Another way to get this correspondence is the BSDL-file. Since the
BSCAN-chain
also runs once around the chip the sequence of the pads corresponds to
the 
index of the according BSCAN-cell. 
If you are interested in the perl-scripts, let me know.  

Regards, 
Andreas
----------------------------------------------------------------
                        Andreas C. Doering
                        Medizinische Universitaet zu Luebeck
                        Institut fuer Technische Informatik
		        Email: doering@iti.mu-luebeck.de
                        Home: http://www.iti.mu-luebeck.de/~doering 
                             quiz, papers, VHDL, music
"The fear of the LORD is the beginning of ... science" (Proverbs 1.7)
----------------------------------------------------------------
Article: 19786
Subject: Re: PCI/USB project started
From: "Damjan Lampret" <lampret@opencores.org>
Date: Wed, 12 Jan 2000 08:44:34 +0100
Links: << >>  << T >>  << A >>

<mcjy@my-deja.com> wrote in message news:85g98k$op6$1@nnrp1.deja.com...
> Hi!

[cut]
>
>  Then we will need two month at least to
>  develop the block and then combine them
>  and carry out testing in simulation.
>  At this moment I still wonder how we
>  can test our design.  I believe that the
>  prototyping board from Altera should be

PCI card featuring two Virtex chips is under development. See
http://www.opencores.org/cores/sfpga/.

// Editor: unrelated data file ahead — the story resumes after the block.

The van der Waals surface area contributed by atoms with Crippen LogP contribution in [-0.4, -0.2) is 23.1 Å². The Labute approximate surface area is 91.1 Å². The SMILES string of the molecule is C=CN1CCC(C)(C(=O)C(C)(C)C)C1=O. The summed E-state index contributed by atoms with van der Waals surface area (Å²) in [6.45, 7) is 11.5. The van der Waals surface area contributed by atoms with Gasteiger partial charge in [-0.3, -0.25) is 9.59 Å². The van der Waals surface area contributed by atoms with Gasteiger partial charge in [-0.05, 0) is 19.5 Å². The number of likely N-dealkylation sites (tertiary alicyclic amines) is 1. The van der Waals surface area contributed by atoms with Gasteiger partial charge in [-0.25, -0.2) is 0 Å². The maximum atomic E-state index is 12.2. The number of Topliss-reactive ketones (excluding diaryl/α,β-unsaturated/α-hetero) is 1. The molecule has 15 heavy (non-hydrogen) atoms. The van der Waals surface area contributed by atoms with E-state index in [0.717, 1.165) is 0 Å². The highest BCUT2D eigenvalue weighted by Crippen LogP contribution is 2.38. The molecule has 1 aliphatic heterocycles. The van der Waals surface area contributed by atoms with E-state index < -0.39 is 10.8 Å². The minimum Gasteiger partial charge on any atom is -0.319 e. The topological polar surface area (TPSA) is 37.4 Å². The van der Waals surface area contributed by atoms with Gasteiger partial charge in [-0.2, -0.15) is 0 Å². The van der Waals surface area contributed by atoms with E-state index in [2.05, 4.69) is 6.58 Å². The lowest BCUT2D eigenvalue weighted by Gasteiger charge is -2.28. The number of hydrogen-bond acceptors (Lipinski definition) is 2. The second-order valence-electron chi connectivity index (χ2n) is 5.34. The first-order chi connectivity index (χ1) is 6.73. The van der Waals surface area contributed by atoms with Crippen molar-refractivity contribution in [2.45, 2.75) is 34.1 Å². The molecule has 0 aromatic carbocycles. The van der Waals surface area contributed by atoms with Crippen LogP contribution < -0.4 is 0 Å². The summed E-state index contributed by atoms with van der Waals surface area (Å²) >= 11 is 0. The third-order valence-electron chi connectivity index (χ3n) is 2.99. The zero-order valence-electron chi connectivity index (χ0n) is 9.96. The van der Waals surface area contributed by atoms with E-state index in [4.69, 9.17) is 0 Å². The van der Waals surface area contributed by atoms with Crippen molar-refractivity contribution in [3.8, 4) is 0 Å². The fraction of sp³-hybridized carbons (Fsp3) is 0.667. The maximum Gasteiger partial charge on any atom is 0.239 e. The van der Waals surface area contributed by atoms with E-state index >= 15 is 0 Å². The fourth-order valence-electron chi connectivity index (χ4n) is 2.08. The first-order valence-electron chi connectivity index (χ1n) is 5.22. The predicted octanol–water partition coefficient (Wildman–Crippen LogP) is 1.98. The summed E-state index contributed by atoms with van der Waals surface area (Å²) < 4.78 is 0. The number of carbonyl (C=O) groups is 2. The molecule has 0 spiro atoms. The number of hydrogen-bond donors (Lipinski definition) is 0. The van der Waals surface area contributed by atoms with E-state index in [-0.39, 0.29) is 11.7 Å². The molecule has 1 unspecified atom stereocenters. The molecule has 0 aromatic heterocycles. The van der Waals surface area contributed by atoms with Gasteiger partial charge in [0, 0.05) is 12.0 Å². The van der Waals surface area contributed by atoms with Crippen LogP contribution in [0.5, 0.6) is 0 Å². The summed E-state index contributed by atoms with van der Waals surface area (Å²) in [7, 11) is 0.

>  very useful but if we want to do the
>  test in real circuit we will also need
>  to develop device driver.
>
Device drivers are not a problem (I have experience with PCI drivers for
Linux and for NT).

regards, Damjan



Article: 19787
Subject: Re: PCI/USB project started
From: Jamil Khaib <Khatib@ieee.org>
Date: Wed, 12 Jan 2000 09:48:47 +0200
Links: << >>  << T >>  << A >>
Subject: Re: PCI/USB
Date: Mon, 10 Jan 2000 14:05:28
From: " " <mcjy@my-deja.com>
To: khatib@ieee.org
CC:


Hi!
Thanks for your email.
For the PCI core project, I would
expect it take six months to get
a basic model. (Depending on how many
people.  My estimation is 5 people)
It sounds like a very long time but
organising a project on the internet
is very different from normal project.
All of us have a full time job so
we can only spend around 6 to 10 hours
each week.

==============================================
First we do not have to count anyone in the project to work as full time
job or even as part time but as "spare time".
Also we have no time restriction although it is good idea to have a
fixed time schedule.
===============================================

I guess we can use one month to develop
the block diagrams and configuration
of the project (as you know, we will need
sometime for people to feedback) and
several generation of the block diagrams
would be developed in this month.  Then